Unlike Apple, Disney has struggled to grow revenue and EPS recently. Revenue and EPS in the trailing 12 months are both down about 1% year over year. However, year-to-year volatility of the company's studio entertainment business is one of the main reasons for this decline -- and a 10,000-foot view of the segment suggests the pullback in segment operating income is only temporary. Last year, Disney benefited from the blockbuster success of the Star Wars franchise, making comparisons in fiscal 2017 difficult. But thanks to Disney's large portfolio of powerful movie franchises and an ever-growing pipeline of new releases, the company has proven time and time again it can set new records.
Looking ahead, Disney is positioning itself to better monetize its content while simultaneously removing some of the volatility of its studio business. By launching its own streaming services -- an ESPN service early next year and a Disney-branded service in the second half of 2019 -- Disney can bring its content directly to consumers, offer a better experience, and raise prices over time as it builds out its content libraries.
Of course, investors who buy Disney are taking on some risk by betting management can turn around declining operating income at ESPN. Disney CEO Bob Iger suggests this won't be a problem as the company capitalizes on the opportunities provided by an evolving media landscape. But it's possible that headwinds at ESPN prove to be more permanent than management anticipates.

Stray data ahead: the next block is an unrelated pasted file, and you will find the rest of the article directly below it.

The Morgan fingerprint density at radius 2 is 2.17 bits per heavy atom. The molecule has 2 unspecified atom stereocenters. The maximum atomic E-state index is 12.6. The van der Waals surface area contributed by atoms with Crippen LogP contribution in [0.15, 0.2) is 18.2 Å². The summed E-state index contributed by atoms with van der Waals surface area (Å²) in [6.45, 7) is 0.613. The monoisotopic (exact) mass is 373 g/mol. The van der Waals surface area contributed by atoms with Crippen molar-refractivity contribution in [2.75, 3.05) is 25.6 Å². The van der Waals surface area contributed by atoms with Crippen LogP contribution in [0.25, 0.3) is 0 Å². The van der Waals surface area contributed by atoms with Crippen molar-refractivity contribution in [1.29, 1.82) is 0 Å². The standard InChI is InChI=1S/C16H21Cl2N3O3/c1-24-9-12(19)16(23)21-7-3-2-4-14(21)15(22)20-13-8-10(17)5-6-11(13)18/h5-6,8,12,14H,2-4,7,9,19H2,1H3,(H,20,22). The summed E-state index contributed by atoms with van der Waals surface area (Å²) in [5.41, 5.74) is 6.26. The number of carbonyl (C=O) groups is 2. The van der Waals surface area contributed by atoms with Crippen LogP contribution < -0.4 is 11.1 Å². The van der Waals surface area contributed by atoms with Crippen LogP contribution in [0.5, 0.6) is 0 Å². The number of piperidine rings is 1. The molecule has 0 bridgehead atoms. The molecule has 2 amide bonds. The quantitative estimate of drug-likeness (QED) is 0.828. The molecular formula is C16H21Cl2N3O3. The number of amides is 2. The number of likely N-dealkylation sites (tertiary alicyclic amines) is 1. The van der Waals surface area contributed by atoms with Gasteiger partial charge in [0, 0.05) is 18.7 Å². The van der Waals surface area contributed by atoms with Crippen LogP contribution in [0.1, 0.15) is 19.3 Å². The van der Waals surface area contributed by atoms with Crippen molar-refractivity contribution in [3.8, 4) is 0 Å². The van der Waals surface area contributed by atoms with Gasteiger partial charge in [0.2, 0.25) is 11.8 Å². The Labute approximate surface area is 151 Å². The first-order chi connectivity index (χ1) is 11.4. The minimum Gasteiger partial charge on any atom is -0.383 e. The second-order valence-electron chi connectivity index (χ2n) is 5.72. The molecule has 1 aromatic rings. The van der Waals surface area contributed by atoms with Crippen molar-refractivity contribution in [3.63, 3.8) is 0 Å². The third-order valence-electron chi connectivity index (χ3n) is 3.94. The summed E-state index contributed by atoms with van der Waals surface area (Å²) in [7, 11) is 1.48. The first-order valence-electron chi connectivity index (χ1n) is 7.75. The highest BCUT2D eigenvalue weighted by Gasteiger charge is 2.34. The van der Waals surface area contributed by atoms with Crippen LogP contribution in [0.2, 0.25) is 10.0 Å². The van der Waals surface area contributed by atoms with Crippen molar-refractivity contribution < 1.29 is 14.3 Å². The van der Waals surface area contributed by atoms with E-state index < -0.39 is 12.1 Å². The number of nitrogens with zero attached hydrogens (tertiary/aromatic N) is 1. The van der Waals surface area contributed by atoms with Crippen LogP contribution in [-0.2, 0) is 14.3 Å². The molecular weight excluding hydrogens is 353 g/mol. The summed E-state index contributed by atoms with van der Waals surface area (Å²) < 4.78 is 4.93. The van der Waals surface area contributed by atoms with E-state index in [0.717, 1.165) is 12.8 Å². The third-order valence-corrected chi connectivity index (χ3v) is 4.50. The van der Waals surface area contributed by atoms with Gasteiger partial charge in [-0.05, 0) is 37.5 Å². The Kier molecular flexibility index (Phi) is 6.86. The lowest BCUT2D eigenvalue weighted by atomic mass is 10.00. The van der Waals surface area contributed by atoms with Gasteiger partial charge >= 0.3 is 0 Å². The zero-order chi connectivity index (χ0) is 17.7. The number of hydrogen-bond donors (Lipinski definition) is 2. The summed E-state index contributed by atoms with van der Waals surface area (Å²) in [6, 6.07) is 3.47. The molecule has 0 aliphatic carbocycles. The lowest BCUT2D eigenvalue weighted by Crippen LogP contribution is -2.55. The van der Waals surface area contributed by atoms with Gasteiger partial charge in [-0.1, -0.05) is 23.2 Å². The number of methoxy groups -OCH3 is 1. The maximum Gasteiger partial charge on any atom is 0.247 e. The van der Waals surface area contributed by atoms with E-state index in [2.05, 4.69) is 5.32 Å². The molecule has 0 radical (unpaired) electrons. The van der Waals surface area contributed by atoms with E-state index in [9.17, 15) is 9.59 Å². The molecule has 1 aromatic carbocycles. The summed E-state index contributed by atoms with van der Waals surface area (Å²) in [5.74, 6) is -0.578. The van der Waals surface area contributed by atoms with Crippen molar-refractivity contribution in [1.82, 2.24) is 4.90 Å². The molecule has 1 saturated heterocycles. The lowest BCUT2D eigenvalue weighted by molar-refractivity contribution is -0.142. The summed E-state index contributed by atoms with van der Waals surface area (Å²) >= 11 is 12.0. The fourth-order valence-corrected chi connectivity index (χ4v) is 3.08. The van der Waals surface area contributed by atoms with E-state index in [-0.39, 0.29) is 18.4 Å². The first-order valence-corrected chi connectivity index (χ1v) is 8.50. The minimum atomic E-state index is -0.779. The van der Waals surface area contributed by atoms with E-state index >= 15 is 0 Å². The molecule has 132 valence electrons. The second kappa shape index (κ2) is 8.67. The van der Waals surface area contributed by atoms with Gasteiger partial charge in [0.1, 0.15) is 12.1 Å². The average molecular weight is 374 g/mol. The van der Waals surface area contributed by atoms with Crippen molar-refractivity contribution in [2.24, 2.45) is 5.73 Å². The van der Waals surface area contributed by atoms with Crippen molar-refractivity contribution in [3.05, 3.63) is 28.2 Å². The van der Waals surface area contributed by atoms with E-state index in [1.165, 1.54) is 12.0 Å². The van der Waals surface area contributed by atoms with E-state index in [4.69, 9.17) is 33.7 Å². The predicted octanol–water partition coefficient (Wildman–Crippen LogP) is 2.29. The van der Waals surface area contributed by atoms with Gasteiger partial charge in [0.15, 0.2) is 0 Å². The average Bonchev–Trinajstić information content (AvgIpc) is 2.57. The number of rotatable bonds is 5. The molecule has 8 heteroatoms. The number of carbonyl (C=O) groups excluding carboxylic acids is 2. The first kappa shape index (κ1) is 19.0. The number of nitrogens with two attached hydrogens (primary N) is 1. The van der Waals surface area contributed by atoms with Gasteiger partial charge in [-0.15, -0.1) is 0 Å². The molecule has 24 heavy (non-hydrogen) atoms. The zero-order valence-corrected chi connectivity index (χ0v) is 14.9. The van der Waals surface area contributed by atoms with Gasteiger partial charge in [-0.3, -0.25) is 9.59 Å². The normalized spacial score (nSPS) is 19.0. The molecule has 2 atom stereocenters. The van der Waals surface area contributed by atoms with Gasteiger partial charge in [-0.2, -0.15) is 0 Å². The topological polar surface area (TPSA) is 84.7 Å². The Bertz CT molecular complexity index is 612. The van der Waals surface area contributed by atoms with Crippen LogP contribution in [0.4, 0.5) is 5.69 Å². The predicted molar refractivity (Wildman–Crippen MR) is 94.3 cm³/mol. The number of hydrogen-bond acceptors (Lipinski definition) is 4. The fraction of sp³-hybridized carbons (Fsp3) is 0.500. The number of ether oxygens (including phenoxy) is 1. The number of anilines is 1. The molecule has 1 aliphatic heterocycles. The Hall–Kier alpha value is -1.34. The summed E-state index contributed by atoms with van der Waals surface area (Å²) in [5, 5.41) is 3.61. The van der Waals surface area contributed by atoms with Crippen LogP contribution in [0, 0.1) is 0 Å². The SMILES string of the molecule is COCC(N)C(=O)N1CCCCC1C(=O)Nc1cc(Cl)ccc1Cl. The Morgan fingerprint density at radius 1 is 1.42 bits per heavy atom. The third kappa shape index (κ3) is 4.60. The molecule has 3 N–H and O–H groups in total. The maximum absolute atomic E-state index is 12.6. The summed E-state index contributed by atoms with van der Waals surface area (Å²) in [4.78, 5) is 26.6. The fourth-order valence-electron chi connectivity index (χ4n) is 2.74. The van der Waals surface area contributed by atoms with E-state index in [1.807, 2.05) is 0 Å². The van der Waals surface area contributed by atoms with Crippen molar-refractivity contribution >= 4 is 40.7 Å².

Helping account for some of the risk of reinvigorating its ESPN business, Disney also trades conservatively, with price-to-earnings ratio just under 19.
Amazon's growth has surprisingly reaccelerated recently, proving the company's aggressive investment strategy is paying off. Revenue in its third quarter climbed 34% year over year, or 29% year over year when excluding sales from Amazon's recently closed acquisition of Whole Foods. Revenue in Amazon's second and first quarter of 2017 and its fourth quarter of 2016 increased 25%, 23%, and 22% year over year, respectively, driving home how nicely growth has reaccelerated. And looking to Amazon's fourth quarter, the company has guided for revenue to rise a wild 28% to 38% year over year.